Online: http://www.regulations.gov. Follow the instructions for submitting comments to Docket Number FWS–R6–ES–2021–0056.

U.S. Mail: Public Comments Processing, Attn: Docket No. FWS–R6–ES–2021–0056; U.S. Fish and Wildlife Service Headquarters, MS: PRB/3W; 5275 Leesburg Pike; Falls Church, VA 22041–3803.

For more information about CCAAs, SHAs and this project, visit https://www.fws.gov/kansases/landownertools.php. Or, contact Gibran Suleiman, USFWS biologist, at (785) 539-3474 ext. 114, via email at gibran_suleiman@fws.gov, or via the Federal Relay Service at (800) 877-8339.

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Derek Nester
Derek Nesterhttps://sunflowerstateradio.com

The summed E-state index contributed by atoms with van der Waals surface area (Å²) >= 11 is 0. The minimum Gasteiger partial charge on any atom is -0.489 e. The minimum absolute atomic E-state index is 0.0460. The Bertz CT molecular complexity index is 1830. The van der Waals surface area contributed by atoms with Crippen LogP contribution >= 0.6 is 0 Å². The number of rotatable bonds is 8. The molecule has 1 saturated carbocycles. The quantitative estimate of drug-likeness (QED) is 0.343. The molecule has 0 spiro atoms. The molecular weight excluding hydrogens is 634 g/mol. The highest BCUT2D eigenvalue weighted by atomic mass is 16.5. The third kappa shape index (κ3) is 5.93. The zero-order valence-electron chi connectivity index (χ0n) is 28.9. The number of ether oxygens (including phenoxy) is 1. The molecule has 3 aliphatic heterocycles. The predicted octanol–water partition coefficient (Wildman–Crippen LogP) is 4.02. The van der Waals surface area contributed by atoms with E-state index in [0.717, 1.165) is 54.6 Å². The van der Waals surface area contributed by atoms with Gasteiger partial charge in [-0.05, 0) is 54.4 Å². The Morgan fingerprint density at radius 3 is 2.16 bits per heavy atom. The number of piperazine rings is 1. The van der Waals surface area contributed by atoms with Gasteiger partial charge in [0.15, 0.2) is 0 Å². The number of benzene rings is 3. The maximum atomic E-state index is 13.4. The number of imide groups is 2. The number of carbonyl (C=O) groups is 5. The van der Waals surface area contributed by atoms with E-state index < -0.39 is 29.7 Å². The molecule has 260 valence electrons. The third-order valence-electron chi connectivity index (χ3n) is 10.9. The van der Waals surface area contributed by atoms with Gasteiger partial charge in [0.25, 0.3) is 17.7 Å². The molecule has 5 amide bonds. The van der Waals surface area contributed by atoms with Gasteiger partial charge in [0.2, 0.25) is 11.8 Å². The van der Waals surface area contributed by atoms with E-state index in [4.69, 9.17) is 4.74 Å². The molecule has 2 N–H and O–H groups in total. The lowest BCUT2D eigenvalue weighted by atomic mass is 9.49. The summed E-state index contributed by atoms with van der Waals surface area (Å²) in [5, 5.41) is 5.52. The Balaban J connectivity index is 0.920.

Derek Nester was born and raised in Blue Rapids and graduated from Valley Heights High School in 2000. He attended Cowley College in Arkansas City and Johnson County Community College in Overland Park studying Journalism & Media Communications. In 2002 Derek joined Taylor Communications, Inc. in Salina, Kansas working in digital media for 550 AM KFRM and 100.9 FM KCLY. Following that stop, he joined Dierking Communications, Inc. stations KNDY AM & FM as a board operator and fill-in sports play-by-play announcer. Starting in 2005 Derek joined the Kansas City Chiefs Radio Network as a Studio Coordinator at 101 The Fox in Kansas City, a role he would serve for 15 years culminating in the Super Bowl LIV Championship game broadcast. In 2021 he moved to Audacy, formerly known as Entercom Communications, Inc. and 106.5 The Wolf and 610 Sports Radio, the new flagship stations of the Kansas City Chiefs Radio Network, the largest radio network in the NFL. Through all of this, Derek continues to serve as the Digital Media Director for Sunflower State Radio, the digital and social media operations of Dierking Communications, Inc. and the 6 radio stations it owns and operates across Kansas.